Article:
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A new network of NHS ‘one stop shop’ clinics means that hundreds of survivors of female genital mutilation (FGM) will be able to access expert care, support and treatment earlier.
More than 1,300 women over 18 are expected to benefit from the highly specialised FGM support being rolled out to eight new centres across England, as part of the NHS Long Term Plan.
The new network of FGM support clinics – opening in Birmingham, Bristol, London and Leeds – will aim to reach women before they are pregnant, providing those over the age of 18 with a range of services all under one roof. They will be led by specialist doctors, midwives and nurses, and provide access to specially-trained counsellors for emotional support, as well as FGM Health Advocates for advice on accessing other services locally.
With highly trained clinicians and staff, including FGM Health Advocates, available to provide support, women accessing the walk-in clinics will be able to talk openly about their experience of FGM and discuss possible treatment options. The clinics will also work with local community groups to prevent future cases by seeking to change the culture and thinking around FGM.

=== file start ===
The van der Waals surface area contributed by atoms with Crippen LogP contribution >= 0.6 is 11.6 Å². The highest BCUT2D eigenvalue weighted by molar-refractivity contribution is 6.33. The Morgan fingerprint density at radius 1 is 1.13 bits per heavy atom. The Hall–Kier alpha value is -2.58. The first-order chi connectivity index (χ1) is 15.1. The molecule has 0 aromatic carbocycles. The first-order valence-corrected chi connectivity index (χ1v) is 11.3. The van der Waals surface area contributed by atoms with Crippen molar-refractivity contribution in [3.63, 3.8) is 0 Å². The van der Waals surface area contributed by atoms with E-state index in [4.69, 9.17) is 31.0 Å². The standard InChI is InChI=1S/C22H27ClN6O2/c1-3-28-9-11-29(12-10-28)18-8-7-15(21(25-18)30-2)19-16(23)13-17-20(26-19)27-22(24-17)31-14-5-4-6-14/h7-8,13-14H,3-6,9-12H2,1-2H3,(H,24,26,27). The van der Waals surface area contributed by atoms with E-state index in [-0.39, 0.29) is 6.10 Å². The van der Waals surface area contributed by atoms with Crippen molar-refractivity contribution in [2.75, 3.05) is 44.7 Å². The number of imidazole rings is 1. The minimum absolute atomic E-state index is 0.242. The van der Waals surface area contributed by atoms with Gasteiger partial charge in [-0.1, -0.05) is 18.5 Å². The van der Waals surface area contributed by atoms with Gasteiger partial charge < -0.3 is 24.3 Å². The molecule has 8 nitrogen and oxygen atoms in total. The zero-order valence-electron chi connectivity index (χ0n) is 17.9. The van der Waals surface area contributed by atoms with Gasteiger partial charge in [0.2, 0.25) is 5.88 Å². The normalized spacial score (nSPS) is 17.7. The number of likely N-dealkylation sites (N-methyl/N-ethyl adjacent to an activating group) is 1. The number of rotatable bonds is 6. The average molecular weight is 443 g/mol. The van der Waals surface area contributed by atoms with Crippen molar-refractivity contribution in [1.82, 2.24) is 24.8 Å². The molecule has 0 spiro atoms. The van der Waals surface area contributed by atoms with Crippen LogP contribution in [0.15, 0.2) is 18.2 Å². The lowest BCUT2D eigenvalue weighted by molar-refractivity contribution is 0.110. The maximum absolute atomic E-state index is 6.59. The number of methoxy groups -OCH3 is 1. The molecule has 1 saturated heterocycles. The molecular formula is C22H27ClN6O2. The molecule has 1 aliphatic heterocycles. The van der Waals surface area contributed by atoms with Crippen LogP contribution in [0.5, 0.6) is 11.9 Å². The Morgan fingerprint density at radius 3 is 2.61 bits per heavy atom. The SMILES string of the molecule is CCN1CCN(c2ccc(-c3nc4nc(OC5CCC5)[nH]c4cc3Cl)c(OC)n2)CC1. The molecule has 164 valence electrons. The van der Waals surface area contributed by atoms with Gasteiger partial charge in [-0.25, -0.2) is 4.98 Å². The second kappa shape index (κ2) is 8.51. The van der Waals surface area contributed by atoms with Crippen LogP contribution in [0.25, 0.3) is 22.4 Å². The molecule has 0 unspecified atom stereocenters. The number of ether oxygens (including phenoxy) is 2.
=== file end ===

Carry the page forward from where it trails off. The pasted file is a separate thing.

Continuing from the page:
Hilary Garratt, Deputy Chief Nursing Officer for England, who opened the centre in London, said: “These new NHS clinics will benefit hundreds of women who have suffered this most severe form of abuse and violence. These are clinics for women, run by women. We’ve listened closely to survivors and their advocates and designed these brand new services with them, meaning that these clinics, and the highly-trained staff who will work in it, represents a real step-change in the quality and timeliness of support the NHS provides.
“Survivors of FGM deserve to be heard and supported – and that is exactly what the NHS is working with them and others to achieve. Not only are we supporting individual women, but the impact this has on their families, communities and of equal importance, the next generation.”
Mid Cheshire NHS Trust’s ageing IT estate was causing significant problems. Amy Freeman, the Trust’s Associate Director of IT, identified a number of challenges that needed to be addressed when she joined the organisation in 2016.